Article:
My posts ended abruptly. Anyone who reads this probably knows me, but just in case: I’m back in the US. An emergency repatriation flight for the US suddenly arose in April (I mean less than a week between notification and takeoff), and I took to to make sure I would be back in the US by my wedding (which is this Saturday). It turned out to be a good call, as commercial flights only recently resumed on a limited basis.
I’ve been asked a few things about the flight, so here’s how it went.
We got a call from the embassy about a flight, then an email asking for the identification details. Usually the embassy does a BCC, but they forgot this time (probably in the chaos of arranging the flight– the representative confided to me that the airline was asking unreasonable luggage limits and they were negotiating). OF COURSE someone hit “reply all” with his sensitive information. I hope he’s doing ok.
Since I had been hoping for this option, I had already mostly wrapped things up with the bank. I did have to leave most of my things, unfortunately, since we only had an allowance 2 suitcases with strict 25 kg limits. I abandoned the deposit for the apartment and the company payed my final bills and disconnected everything using that money. There were so many repairs required on that apartment that I had never had time to bug them about…. anyway, I don’t regret leaving that. I did not have time to wrestle my social security money back from the government, a process that requires at least a month, so that’s probably lost. I am not upset over this because I never counted on being able to recover it.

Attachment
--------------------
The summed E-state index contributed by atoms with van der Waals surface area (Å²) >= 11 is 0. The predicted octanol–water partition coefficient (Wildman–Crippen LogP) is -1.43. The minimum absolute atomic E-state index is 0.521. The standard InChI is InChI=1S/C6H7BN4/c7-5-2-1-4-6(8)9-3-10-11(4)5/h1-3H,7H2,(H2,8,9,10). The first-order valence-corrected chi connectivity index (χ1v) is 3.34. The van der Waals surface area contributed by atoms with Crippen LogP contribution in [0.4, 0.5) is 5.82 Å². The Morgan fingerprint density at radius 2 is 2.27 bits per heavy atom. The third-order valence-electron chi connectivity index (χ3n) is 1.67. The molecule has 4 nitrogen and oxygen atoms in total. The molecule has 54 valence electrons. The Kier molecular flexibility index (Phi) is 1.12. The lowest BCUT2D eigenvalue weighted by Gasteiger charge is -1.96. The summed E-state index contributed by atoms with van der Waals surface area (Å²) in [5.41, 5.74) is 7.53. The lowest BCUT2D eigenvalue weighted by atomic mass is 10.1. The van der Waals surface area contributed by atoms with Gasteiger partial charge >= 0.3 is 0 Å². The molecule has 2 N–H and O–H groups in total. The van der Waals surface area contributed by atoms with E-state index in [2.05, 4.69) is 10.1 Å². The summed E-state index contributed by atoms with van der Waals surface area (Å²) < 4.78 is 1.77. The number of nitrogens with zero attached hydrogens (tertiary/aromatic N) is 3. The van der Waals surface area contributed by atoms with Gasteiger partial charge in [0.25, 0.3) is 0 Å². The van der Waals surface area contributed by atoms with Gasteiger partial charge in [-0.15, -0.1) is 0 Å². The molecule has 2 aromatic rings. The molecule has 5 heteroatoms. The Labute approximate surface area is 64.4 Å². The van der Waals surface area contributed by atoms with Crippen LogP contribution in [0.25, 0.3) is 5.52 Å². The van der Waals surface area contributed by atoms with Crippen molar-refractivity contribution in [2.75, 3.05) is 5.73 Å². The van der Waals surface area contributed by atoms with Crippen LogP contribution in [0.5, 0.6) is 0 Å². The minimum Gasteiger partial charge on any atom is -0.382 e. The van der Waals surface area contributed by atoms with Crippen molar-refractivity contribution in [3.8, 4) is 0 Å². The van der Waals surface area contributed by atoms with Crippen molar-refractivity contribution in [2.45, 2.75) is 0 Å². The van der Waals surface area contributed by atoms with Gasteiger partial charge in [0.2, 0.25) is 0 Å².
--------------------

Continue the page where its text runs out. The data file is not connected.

The cost of the flight was about $1800, double the normal cost (it’s a charter flight).
Abidjan had a mandatory mask policy at the time (they still do). and yet several airport staff did not wear them. The embassy led the show on the way out, and had us organized neatly, socially distanced. Two couples had dogs. One was a little tiny dog with bulging eyes which must have been drugged out of its tiny brain, since the eyes were not quite pointing in the same directing. Very much like a pixar character.
Apparently you cannot take small electronics repair screwdriver sets in carry-on luggage. I am sad to have lost that. They also took my water, and COME ON we’re the only ones on the flight and our passports have been verified multiple times by this point.
Anyway, there was no takeoff time. Everyone came early, so we left early. The small connection plane was packed, although by some miracle there was an empty seat next to me. I kept my FFP2 mask on (saved from the day they were handed out at IUGB) and passed on the chicken sandwich. We had a stopover in Togo, where they supposedly required gloves (only a handful of us wore them, though). Social distancing went completely out the door as we stood in line to get our boarding pass. The white couple behind me in line were coming from Mali, where apparently no measures were adhered to.
Again, we got on the next plane immediately. There were no movies or even power in the seats, but they did feed us. Most people slept. I was impressed at everyone, even the children, wore masks most of the time. There was one family up at the front whose children were loud several times, once in the middle of the night banging on the wall with an empty cup. In the loudest way possible. The children to my left were silent. This flight was not full, although there were not that many gaps. I had an empty seat next to me once again.
It’s a long flight without movies, but we landed in Dulles without incident, and then I self-quarantined in my parent’s trailer with my kitty for two weeks, finishing classes remotely. Frankly, it was easier than being in Bassam since the internet was consistent.